Professor Low- Reformer

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Some Drastic Proposals for T.T. and Stock Machine Trials.
There can be few whose opinions of the T.T. races, past, present, and future—particularly the future—are likely to carry greater weight than those of Professor A. M. Low, the Judge at this year’s event. We found him, in discussing it, in a very disgruntled state of mind.

Very few things seem to the Professor to be all they might about the recent Isle of Man races, and he had some drastic alterations to suggest for future years. He was not at all satisfied, for example, with certain light weight machines, which were, as he truly remarked, almost as heavy as the medium weight types, and as regards the majority, at any rate, certainly used as much fuel.

This circumstance may have influenced him in his rather drastic proposal that, in future, there should be no capacity classification, but that all sizes should run together, the distance covered being extended to three times the present length, the races being run for three days instead of one.

In addition to this, Dr. Low advocated a standard stock machine trial, to be run over 4,000 miles at 30 miles per hour, a trial which would be impossible in this country, because of the speed limit. This test, he thinks, should be run as a non-stop event, the machines being equipped with the necessary lighting sets, and drivers being changed as required.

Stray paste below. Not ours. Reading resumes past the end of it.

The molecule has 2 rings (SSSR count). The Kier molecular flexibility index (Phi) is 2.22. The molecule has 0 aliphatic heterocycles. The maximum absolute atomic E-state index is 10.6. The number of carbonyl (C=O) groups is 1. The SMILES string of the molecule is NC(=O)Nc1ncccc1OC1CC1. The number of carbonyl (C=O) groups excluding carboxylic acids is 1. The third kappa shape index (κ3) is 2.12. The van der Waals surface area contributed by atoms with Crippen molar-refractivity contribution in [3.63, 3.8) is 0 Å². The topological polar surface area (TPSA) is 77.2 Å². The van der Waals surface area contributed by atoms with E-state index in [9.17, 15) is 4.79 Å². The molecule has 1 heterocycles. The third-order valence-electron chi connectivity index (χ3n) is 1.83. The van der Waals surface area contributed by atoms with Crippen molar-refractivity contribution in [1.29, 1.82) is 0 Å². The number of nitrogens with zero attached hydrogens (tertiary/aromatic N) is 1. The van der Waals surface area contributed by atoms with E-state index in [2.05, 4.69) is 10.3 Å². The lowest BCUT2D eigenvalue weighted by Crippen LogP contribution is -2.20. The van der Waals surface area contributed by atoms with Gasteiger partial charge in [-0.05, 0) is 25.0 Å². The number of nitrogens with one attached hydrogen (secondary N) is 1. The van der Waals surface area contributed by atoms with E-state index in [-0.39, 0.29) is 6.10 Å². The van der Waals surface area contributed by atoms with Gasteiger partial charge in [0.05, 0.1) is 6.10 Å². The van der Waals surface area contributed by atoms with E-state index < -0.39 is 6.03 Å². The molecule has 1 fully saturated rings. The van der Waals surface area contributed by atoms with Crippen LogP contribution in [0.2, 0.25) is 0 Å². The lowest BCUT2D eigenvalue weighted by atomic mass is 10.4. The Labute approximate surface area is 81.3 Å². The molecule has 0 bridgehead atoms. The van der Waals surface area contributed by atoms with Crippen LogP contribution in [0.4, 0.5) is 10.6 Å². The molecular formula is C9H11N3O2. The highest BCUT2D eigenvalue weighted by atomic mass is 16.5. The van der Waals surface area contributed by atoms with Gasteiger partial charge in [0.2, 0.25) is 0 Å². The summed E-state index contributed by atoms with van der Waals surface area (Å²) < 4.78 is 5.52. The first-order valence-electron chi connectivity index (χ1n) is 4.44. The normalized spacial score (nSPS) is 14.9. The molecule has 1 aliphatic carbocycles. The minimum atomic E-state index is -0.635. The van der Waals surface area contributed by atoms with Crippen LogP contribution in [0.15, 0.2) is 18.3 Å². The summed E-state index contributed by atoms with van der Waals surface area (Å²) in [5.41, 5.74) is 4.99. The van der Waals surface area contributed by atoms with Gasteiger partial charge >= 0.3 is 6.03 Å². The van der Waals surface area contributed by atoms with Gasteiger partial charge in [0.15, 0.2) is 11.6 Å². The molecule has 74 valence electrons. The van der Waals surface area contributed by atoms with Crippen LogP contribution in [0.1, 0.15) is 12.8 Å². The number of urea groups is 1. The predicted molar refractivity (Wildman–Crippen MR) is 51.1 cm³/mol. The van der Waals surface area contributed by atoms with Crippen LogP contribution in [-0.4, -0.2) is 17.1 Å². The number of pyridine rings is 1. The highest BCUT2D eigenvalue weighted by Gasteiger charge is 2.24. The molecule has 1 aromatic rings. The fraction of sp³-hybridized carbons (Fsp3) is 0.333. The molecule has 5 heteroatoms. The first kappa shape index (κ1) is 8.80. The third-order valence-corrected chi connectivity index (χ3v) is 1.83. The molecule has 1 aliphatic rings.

Certainly, if the two events, the T.T. and this standard stock test, were run one after the other, the result would be ten days to a fortnight’s programme, which would be a great attraction, and would allow of a much larger number of spectators being able to see something of what modern motor cycles can do.

As regards the future T.T. winner, the Doctor thinks that it will be equipped with a supercharger, thus getting over the present difficulty that, with the high piston speeds needed with the current type of four stroke engines, failures are too frequent. With the improved accelerative powers thus conferred, he expected that the T.T. would be run at an average speed of over 70 miles per hour. Many of the Professor’s prophesies have already become true, and those outlined above should certainly give the A.C.U. Competitions Committee and the Isle of Man authorities ” furiously to think.”

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